You have /5 articles left.
Sign up for a free account or log in.

Elizabeth Dunn is a Ph.D. student in Information Science at the University of North Texas. She also works as an administrator and adjunct faculty instructor at Tarleton State University in Stephenville,Texas.

A popular Irish proverb says: A good laugh and a long sleep are the two best cures for anything. So, while laughter may be the best medicine, sleep may be life’s master antidote.

In our fast-paced, modern society, sleep has long been underappreciated. In fact, sleeplessness is a badge of honor for some of the world’s highest achievers. Recently, however, the importance of sleep is being re-evaluated by science and in popular culture—for good reason. Sleep not only has the ability to boost your immune system and lower your risk of diseases such as cancer, Alzheimer’s, and even the common cold, but researchers are now discovering the beneficial effects of sleep on learning. Pulling an all-nighter is something that we’ve all done at one time or another, but it turns out that staying up all night cramming for an exam is actually the least effective way to learn.

I recently read Dr. Matthew Walker’s book, Why We Sleep. I’m not lying when I say that this book changed my life. It also validated my lifelong, relentless need for at least eight hours of shut-eye a night. My mother can tell you that when I was a child I would become a true terror when I was sleepy; my boyfriend probably would say that that is true even today. Even as an adult, nothing is more alluring or delicious than succumbing to a tide of sleepiness.

As grad students, we should have a particular interest in the benefits of slumber, since getting a solid seven to nine hours of sleep can dramatically impact our overall success and well-being. Not convinced? Here are some particularly relevant benefits of sleep for grad students:

Your brain solves problems in your sleep. You know that problem that you’ve been wrestling with or that tough concept that you’ve been trying to learn? Stop fighting with yourself and get some rest. Research shows that your ability to solve complex problems increases after a period of sufficient rest. When you’re faced with a challenging task, the best plan of action is to do what you can, and when it’s time for bed, settle in for a long sleep. Your brain will do the work while you’re taking a well-deserved break, and you’ll awaken with a fresh perspective.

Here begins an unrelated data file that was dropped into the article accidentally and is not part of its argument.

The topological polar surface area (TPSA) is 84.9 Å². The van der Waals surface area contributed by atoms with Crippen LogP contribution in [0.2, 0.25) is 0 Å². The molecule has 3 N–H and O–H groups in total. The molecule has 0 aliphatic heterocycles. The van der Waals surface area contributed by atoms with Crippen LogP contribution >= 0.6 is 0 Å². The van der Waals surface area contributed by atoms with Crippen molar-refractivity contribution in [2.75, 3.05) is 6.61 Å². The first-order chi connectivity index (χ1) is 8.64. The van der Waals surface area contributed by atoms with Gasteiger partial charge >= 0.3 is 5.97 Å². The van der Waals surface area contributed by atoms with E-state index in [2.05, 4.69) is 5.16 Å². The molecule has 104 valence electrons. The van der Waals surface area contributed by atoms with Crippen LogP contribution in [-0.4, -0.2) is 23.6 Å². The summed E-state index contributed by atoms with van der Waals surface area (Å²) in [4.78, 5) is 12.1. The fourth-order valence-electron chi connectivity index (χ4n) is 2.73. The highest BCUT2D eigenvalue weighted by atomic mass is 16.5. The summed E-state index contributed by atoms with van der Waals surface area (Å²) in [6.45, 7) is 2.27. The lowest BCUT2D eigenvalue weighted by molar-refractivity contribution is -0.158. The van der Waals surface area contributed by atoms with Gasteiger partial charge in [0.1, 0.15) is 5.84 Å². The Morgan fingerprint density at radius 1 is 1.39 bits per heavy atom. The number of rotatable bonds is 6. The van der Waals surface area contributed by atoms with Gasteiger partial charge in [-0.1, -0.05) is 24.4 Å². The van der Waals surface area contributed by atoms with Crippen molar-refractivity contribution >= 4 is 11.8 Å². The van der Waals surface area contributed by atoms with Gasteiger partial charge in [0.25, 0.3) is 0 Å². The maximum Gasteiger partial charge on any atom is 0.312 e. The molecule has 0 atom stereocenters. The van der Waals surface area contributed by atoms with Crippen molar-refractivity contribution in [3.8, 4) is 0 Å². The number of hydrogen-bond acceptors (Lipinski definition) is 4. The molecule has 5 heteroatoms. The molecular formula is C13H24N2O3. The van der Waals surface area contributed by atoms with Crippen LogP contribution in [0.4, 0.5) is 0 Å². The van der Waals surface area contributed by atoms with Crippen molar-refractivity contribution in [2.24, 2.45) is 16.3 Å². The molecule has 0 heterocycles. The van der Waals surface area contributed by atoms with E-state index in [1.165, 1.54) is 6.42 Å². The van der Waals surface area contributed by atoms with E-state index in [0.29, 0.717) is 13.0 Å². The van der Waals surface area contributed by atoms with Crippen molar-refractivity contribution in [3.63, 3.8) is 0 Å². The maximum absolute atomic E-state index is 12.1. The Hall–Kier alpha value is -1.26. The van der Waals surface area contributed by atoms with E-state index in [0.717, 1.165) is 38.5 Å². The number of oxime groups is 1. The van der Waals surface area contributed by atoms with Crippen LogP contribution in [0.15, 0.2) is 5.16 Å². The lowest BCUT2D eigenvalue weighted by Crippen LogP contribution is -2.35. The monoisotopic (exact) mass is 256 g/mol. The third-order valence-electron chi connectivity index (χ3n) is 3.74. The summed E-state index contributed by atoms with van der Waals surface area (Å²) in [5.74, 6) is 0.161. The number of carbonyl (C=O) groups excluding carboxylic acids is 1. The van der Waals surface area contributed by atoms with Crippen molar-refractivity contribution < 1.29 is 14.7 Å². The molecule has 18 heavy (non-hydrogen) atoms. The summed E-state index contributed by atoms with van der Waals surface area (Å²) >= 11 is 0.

Learning continues for days after the lesson. Sleep is crucial to memory development. Your brain actually continues to process lessons for days after learning. In fact, researchers have noted that learning is impacted for at least three days after an initial lesson. Along with that, learn to celebrate before the lesson, not after: in a study cited in Why We Sleep, students who got two full nights of natural sleep followed by an alcohol-influenced third nights’ sleep, resulted in 40 percent of the newly acquired knowledge being forgotten (pg. 274).

Grabbing a short nap prior to class can actually boost retention. Do you have about an hour before your next class? Sneak away and squeeze in a short nap! Nappers have a real advantage over non-nappers when it comes to learning. In Why We Sleep, Dr. Walker calls the “tired, under-slept brain” a “leaky memory sieve, in no state to receive, absorb, or efficiently retain an education” (pg. 312). Kindergarten wasn’t wrong … grab yourself a short nap and boost your learning by up to 20 percent

Sleep allows us to cope with stress more effectively. Stress isn’t always bad—it’s actually what inspires us to perform and achieve. However, severe or prolonged stress can be detrimental to a person’s health. Studies suggest that rather than just dealing with stress, sleep can help diminish it before it has the opportunity to become harmful. In fact, according to a 2013 report from the American Psychological Association, on average, adults with lower reported stress levels report sleeping more hours a night than adults with higher reported stress levels. Maybe “sleep on it” isn’t the worst advice after all.

Sleep makes us more creative. Would you believe that many renowned artists and musicians created their most legendary works in a dreamlike state? It’s true: artists like Salvador Dali and the poet Edgar Allen Poe, as well as musicians like Keith Richards and Paul McCartney claim to have drawn inspiration from a dream. REM sleep has been tied to these bouts of creative genius. A team of scientists at UC San Diego, for example, found that that participants scored 40 percent better on a creativity test after REM sleep. Creativity is a skill that comes in handy for so many things that we do as graduate students, not only in writing, but also in problem solving.

Graduate students make many sacrifices of their time and resources. There are pressures all around—writing deadlines, financial worries, family and social commitments, journal submissions, to name but a few. However, satisfying these demands should not come at the expense of sleep. It is in our best interests to embrace quality sleep so that we can successfully and healthfully cope with the pressures of our demanding lives.

So this evening, close your laptop, pour yourself a cup of herbal tea, unwind your mind with a book, and allow yourself a full night’s rest. All the benefits of a blissful slumber await.[Image by Pixabay user jameswheeler, and used under a Creative Commons Public Domain Dedication.]

Next Story

Written By

More from GradHacker